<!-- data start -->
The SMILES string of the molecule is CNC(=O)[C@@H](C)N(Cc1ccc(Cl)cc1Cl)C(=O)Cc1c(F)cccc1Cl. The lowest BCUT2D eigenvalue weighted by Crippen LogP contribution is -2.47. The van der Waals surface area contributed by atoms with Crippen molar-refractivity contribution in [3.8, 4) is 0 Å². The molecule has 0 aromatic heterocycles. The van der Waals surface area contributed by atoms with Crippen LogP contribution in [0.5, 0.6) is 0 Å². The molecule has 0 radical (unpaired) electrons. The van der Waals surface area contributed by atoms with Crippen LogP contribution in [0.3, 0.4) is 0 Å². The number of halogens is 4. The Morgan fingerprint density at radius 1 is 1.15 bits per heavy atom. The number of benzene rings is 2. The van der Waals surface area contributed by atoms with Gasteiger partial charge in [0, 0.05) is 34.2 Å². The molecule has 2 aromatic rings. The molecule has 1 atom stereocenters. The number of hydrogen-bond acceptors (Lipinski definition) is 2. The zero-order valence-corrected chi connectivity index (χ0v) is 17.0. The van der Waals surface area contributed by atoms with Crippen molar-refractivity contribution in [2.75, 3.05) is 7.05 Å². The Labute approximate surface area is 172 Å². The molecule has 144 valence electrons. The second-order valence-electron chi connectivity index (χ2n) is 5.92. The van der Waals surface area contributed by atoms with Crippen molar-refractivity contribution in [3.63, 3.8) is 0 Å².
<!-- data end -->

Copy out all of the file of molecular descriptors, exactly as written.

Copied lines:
The SMILES string of the molecule is CNC(=O)[C@@H](C)N(Cc1ccc(Cl)cc1Cl)C(=O)Cc1c(F)cccc1Cl. The lowest BCUT2D eigenvalue weighted by Crippen LogP contribution is -2.47. The van der Waals surface area contributed by atoms with Crippen molar-refractivity contribution in [3.8, 4) is 0 Å². The molecule has 0 aromatic heterocycles. The van der Waals surface area contributed by atoms with Crippen LogP contribution in [0.5, 0.6) is 0 Å². The molecule has 0 radical (unpaired) electrons. The van der Waals surface area contributed by atoms with Crippen LogP contribution in [0.3, 0.4) is 0 Å². The number of halogens is 4. The Morgan fingerprint density at radius 1 is 1.15 bits per heavy atom. The number of benzene rings is 2. The van der Waals surface area contributed by atoms with Gasteiger partial charge in [0, 0.05) is 34.2 Å². The molecule has 2 aromatic rings. The molecule has 1 atom stereocenters. The number of hydrogen-bond acceptors (Lipinski definition) is 2. The zero-order valence-corrected chi connectivity index (χ0v) is 17.0. The van der Waals surface area contributed by atoms with Crippen molar-refractivity contribution in [2.75, 3.05) is 7.05 Å². The Labute approximate surface area is 172 Å². The molecule has 144 valence electrons. The second-order valence-electron chi connectivity index (χ2n) is 5.92. The van der Waals surface area contributed by atoms with Crippen molar-refractivity contribution in [3.63, 3.8) is 0 Å².